The distance between the point at which the cams attach to each end of their respective limbs is known as the axle to axle length of a bow. As a general rule of thumb, a bow with a longer axle to axle length will be easier and more forgiving to shoot. The reason for this being that as the ATA length decreases there is a greater angle placed on the string at full draw, resulting in possible nock pinch and inconsistent releases. This problem can be combated with a string loop, however the vast majority of archers seem to prefer bows in the 34″ – 36″ axle to axle range.
If you will be hunting in conditions where you do not have a lot of room, such as from a ground blind or a tree stand, you may want to look at a shorter hunting bow in the 32″ – 35″ ATA range. However, if you will be strictly target shooting or taking long distance shots in open country, you will want to pick a bow that is partial to that type of shooting. Popular ATA on target bows and longer range bows is anything 36″ and longer.
Let off is the amount of tension that is released on the string when the bow is at full draw. For example, a 100 lb bow with an 80% letoff will only require 20 lbs of force to maintain at full draw.
Popular let offs today are anywhere from 65% to 85%. In the past, many archers were hesitant about using a bow with more than 65% letoff due to Pope and Young requirements for entering animals into their records. However, their standards have recently changed and they are now accepting entries that were harvested with bows having more than 65% letoff – although they will be noted with an asterisk.
Brace height is the distance between the string and the back of the riser. It can be affected by the shape of the riser, the length of the bow’s limbs, or a combination of both. Generally speaking, bows with a larger brace height are more forgiving, and therefore slightly more accurate and easier to shoot than bows with shorter brace heights. The reason for this is that the shorter the brace height, the longer your arrow stays on the string after you have released it, therefore amplifying any imperfections in form or bow tuning. Most archers today seem to be most comfortable with a brace height near 7 inches.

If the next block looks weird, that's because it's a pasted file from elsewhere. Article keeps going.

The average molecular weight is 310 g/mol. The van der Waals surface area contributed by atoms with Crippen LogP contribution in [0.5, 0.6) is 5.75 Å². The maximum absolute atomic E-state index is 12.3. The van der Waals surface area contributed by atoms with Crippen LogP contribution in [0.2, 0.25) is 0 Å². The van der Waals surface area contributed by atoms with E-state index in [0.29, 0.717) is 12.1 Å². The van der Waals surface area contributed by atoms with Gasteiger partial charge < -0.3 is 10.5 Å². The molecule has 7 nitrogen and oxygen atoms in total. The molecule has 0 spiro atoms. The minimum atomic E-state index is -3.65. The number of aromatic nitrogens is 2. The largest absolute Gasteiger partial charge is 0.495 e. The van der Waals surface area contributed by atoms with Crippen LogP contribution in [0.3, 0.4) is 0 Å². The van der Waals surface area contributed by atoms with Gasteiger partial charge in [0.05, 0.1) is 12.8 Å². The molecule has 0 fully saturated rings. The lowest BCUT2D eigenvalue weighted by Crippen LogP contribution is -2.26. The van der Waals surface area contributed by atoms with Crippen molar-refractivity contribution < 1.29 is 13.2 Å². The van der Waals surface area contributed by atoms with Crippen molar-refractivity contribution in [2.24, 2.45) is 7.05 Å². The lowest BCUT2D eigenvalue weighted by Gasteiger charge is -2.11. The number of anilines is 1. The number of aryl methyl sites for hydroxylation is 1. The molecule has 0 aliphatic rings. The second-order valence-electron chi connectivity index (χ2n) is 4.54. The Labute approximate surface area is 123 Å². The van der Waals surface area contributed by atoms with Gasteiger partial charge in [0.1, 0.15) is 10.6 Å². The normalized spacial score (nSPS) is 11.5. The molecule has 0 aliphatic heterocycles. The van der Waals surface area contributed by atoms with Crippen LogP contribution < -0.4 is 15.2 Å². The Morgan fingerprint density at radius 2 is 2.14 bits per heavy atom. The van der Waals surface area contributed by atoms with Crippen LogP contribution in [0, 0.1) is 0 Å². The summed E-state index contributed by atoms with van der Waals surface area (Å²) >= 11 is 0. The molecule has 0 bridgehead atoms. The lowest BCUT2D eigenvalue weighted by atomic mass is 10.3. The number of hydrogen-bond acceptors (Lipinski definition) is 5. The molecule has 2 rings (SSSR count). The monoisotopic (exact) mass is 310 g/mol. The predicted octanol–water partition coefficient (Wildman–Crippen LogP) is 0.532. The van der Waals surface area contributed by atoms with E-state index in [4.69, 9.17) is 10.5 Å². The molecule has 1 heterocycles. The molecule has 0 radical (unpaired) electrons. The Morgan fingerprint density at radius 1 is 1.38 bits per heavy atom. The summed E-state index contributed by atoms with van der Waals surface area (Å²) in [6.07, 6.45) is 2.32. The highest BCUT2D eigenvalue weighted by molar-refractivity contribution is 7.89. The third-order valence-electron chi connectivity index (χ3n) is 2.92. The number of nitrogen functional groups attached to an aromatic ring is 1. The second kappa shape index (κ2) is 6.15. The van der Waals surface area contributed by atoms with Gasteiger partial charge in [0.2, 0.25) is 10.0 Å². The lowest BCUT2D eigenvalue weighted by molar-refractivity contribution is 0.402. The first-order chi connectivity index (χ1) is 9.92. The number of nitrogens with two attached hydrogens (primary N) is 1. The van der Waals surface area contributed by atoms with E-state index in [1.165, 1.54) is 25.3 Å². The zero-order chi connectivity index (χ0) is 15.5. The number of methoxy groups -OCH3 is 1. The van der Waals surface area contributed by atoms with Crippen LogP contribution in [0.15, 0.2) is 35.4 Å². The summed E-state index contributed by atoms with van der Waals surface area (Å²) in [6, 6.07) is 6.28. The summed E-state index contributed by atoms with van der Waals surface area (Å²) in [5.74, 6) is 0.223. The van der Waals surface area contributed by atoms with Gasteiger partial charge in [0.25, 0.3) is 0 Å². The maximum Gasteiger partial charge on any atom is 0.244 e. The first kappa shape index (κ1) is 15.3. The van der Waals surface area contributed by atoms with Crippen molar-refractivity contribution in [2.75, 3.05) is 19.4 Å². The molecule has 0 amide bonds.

Silencing and Vibration Reducing Devices
Over the past several years few pieces of bow technology have advanced as much as silencing and vibration reducing devices. The introduction of Limbsavers by Sims Vibration Labratory revolutionized the industry and set a new standard for a quiet and vibration free shot. Many of today’s bow manufacturers are including limb silencers on their bows directly from the factory. However, there are a number of aftermarket products available, as well.
|The parallel limb design of Bowtech’s Allegiance
helps to eliminate shot noise and vibration
There are three basic cam designs – single cam, dual cam, and hybrid cam. Each has its own positives and negatives so it’s up to you to decide which one feels best for your shooting style and ability. In general, single cam bows are smoother drawing and offer a very pleasant shooting experience. Dual cam bows tend to be faster; however, they can be more difficult to tune and maintain, and can sometimes offer harsh draw cycles. The relatively new hybrid cam systems on today’s market are tremendously popular and offer the best of both worlds with simple ease of tuning, softer draw cycles, and good speed.
The key to purchasing a bow that is right for you is to not settle for the first one you pick up. Shoot several different bows by several different manufacturers and determine which one suits you best. Every bow shoots a little differently than the next and it is important to be comfortable with the one you choose.
Utilizing these helpful tips and guidelines, you should be able to find a bow that will maximize your shooting potential and prove to be a useful hunting tool for years to come.